Mar 25 2012
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Saudi health care can be a money-spinner for VC firms
The Saudi Arabia health care market is the largest in the region. The Ministry of Health caters for about 75% of health care services, and its budget this year is about SAR 50 billion in addition to SAR 16 billion for the health cities projects, making a total of approximately SAR 66 billion. If you add 25% for other health care providers -- both governmental and private -- the total Saudi health care budget comes to about SAR 80 billion, or USD 21.3 billion, this year. McKinsey expects the GCC's expenditure on health care in 2025 to reach a total of USD 60 billion; this, however, seems a great underestimation, considering only the Saudi health care budget this year.
The health care market is not homogenous and should be divided into several segments that are distinct in terms of nature, operation, finance and investments. These include health care provision -- hospitals and clinics, laboratories, pharmacies, imaging centers and others -- pharmaceuticals, medical devices, medical education, consumables and supporting industries.
The second category comprises cutting-edge projects such as biotechnology and health information technology systems and other applications that have a high inherit investment risk.
In comparison, VC activity in Saudi Arabia in general is still in its infancy. This is particularly true for health care. There are some fragmented government programs, such as the Saudi Credit and Saving Bank Professional Loan Program for start-ups that has supported around 120 medical projects for a total of SAR 400 million. As a rule, however, this is limited to financial support and is not augmented by monitoring and coaching to enhance success.
King Abdulaziz City for Science and Technology's (KACST)'s Life Sciences Incubator Program supports innovations in life sciences, but hosts few start-ups. There are no private VC firms dedicated to health care activities in Saudi Arabia. There are a few private equity funds, mainly Dubai-based, dedicated to health care in the MENA region with a major interest in the Saudi market and targeting growth rather than start-ups and greenfield projects.
As survey by the recently established Private Equity Association of MENA region revealed a higher interest in VC activities, with a 19% preference for the GCC countries as a regional interest. When sectors of interest were examined, health care came in at number one with 18% favoring it over other sectors. However, the first major challenge for the private equity industry in 2011, as stated in the report, was the lack of quality deal flow.
The survey underlines a dramatic shift in private equity favoring the health care sector as compared to before the financial crises. This is logical, since the health care market has a steady annual growth of around 5% to 7% regardless of the economic and global financial status. Such an interest requires a substantial deal flow that should come from VC-supported projects.
Inventors and innovators in health care and life sciences usually are not entrepreneurs by nature; those who try to play both roles face a higher chance of failure since they are not trained to build firms and they mostly lack the entrepreneur's traits. The few who have both areas of expertise represent the exception rather than the norm, and they go on to build profitable and growing businesses.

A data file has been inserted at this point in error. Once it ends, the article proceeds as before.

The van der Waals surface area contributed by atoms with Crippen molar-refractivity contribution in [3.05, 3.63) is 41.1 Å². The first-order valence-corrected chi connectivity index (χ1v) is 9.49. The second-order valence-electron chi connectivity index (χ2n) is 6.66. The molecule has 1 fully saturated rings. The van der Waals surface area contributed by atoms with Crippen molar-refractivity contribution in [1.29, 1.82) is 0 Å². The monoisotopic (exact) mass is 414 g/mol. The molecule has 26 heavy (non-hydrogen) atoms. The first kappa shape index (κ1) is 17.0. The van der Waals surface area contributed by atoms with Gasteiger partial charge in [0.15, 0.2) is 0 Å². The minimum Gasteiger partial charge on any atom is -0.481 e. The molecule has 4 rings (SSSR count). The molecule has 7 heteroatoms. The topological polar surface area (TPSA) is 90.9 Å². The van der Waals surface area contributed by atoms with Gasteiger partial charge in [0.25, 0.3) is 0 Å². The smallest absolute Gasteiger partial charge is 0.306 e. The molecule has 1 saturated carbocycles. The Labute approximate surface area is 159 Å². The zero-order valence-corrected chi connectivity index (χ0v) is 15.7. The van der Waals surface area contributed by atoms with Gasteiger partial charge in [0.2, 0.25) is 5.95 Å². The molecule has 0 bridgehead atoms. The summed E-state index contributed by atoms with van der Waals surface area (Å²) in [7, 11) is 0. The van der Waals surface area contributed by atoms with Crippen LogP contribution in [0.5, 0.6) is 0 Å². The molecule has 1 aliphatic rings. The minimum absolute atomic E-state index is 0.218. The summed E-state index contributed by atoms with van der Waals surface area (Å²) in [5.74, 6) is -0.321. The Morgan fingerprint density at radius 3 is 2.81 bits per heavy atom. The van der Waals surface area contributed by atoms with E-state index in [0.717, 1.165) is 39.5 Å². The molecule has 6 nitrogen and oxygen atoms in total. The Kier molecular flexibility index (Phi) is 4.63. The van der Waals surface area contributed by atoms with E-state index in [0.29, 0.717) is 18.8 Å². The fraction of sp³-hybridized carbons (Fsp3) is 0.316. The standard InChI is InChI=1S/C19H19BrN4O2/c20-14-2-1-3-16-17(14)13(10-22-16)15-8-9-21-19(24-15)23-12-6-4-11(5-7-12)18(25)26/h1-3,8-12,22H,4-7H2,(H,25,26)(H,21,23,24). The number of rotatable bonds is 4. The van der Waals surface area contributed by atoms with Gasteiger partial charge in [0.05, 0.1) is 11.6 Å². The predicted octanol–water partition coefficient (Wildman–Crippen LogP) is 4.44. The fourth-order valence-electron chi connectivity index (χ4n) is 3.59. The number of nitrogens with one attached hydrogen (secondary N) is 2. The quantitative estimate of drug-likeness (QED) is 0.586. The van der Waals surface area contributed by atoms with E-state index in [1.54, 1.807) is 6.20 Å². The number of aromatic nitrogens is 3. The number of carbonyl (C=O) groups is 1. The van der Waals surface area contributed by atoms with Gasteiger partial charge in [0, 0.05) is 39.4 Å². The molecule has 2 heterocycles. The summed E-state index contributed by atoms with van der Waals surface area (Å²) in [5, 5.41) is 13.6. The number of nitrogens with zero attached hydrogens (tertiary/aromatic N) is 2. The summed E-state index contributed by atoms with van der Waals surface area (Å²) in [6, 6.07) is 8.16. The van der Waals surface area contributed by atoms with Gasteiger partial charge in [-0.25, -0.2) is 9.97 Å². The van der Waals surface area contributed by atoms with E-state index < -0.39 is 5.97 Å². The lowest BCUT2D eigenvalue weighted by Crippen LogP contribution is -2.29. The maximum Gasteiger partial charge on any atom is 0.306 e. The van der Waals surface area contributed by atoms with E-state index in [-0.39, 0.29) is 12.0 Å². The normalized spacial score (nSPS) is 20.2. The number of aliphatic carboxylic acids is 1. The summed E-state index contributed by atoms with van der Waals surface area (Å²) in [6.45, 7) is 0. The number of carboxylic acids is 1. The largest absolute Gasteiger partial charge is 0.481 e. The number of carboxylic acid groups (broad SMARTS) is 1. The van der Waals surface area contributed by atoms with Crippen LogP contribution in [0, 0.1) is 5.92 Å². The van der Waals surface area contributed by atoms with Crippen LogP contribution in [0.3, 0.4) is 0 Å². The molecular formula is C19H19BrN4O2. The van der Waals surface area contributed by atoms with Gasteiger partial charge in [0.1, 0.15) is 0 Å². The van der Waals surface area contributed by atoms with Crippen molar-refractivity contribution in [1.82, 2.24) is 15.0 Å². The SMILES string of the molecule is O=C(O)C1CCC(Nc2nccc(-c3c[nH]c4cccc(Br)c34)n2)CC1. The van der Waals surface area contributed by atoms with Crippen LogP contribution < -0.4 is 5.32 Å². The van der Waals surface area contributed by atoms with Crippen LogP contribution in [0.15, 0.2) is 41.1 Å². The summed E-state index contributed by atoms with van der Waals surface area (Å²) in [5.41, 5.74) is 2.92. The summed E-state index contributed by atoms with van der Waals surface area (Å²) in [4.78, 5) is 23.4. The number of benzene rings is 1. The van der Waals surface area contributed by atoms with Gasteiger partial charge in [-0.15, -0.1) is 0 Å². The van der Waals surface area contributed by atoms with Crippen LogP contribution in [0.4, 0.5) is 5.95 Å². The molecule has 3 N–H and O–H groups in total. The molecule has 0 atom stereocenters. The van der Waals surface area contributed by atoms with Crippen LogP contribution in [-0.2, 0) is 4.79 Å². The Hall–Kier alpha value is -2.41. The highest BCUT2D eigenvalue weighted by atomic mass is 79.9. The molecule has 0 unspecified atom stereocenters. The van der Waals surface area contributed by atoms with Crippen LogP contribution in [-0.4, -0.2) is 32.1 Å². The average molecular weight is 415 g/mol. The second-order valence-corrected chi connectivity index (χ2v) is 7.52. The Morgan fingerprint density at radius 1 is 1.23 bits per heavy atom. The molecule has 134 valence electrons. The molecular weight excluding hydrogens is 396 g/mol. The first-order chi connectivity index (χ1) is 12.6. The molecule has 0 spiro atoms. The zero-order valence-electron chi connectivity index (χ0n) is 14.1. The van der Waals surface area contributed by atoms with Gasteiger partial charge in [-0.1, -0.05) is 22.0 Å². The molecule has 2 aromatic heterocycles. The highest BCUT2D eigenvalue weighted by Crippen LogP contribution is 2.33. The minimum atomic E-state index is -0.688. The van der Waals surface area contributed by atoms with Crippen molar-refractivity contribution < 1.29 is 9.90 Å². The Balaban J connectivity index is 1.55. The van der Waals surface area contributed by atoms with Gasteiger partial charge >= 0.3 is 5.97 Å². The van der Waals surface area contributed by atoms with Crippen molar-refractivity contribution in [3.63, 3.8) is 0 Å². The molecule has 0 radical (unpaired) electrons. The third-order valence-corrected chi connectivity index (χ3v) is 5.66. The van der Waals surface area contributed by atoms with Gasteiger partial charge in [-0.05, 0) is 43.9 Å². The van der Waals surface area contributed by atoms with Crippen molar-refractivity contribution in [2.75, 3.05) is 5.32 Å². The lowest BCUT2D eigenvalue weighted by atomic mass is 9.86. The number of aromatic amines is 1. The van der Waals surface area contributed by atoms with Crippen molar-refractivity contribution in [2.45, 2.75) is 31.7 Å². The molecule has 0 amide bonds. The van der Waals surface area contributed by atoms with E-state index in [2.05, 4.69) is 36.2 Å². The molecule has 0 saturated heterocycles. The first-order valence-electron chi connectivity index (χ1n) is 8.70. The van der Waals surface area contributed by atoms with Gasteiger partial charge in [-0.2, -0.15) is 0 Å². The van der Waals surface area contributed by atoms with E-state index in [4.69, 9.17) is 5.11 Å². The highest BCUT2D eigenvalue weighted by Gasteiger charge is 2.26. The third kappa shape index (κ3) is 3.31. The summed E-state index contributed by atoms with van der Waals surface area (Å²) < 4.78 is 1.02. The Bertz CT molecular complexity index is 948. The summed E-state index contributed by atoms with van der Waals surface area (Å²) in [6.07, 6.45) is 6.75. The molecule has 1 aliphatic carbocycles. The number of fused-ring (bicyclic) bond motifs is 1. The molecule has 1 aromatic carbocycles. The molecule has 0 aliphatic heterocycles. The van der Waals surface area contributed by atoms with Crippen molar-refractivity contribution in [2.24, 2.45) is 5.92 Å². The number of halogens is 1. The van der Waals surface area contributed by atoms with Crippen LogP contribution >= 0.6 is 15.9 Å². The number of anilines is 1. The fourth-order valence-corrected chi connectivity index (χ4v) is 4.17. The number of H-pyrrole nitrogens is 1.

If we go back to Genentech, we discover that the technology inventor, Dr. Herbert Boyer, did not see the potential of his invention; it was the entrepreneur Robert Swanson who initiated the dialogue with Dr. Boyer and convinced him to establish Genentech. The cycle was completed by an investment of USD 100,000 from the venture capitalist Tom Perkins, which eventually generated a return of more than USD 40 billion. The lack of health care entrepreneurs may explain the shortage of deal flow and successful start-ups in this field, and it illustrates the huge need for entrepreneurs.
In conclusion, there is a historical opportunity in Saudi Arabia's venture capital health care sector. On the one hand, the sector is growing at exponential rates; on the other, there are many buyers for such VC-backed companies when they mature. I encourage entrepreneurs in health care to initiate their projects now, and I assure them they will be handsomely rewarded.
Dr. Hamad M. Al-Omar holds a Medical Doctorate in Internal Medicine and Hematology from Canada and the USA with emphasis on Bone Marrow Transplantation. He also holds a Physician Executive Master of Business Administration (MBA) form University of Tennessee at Knoxville, TN. He has been active in the healthcare business since the year 2000 when he co-founded Jeddah BioCity, the first biotechnology company in Saudi Arabia, as a venture between King Faisal Specialist Hospital-Jeddah and leading businessmen from Jeddah. Since then he has founded and chaired companies in different sectors of health care. In addition to being a serial entrepreneur himself, he is active in healthcare venture capital and private equity and has closed several deals in the field. His international VC experience comes from being a venture partner for several years with a large European VC firm managing a USD 1.5 billion nutrition and life sciences portfolio. He is a founding member of the Gulf Venture Capital Association and the Arab Knowledge Economy Association.
© Zawya 2012
© Copyright Zawya. All Rights Reserved.
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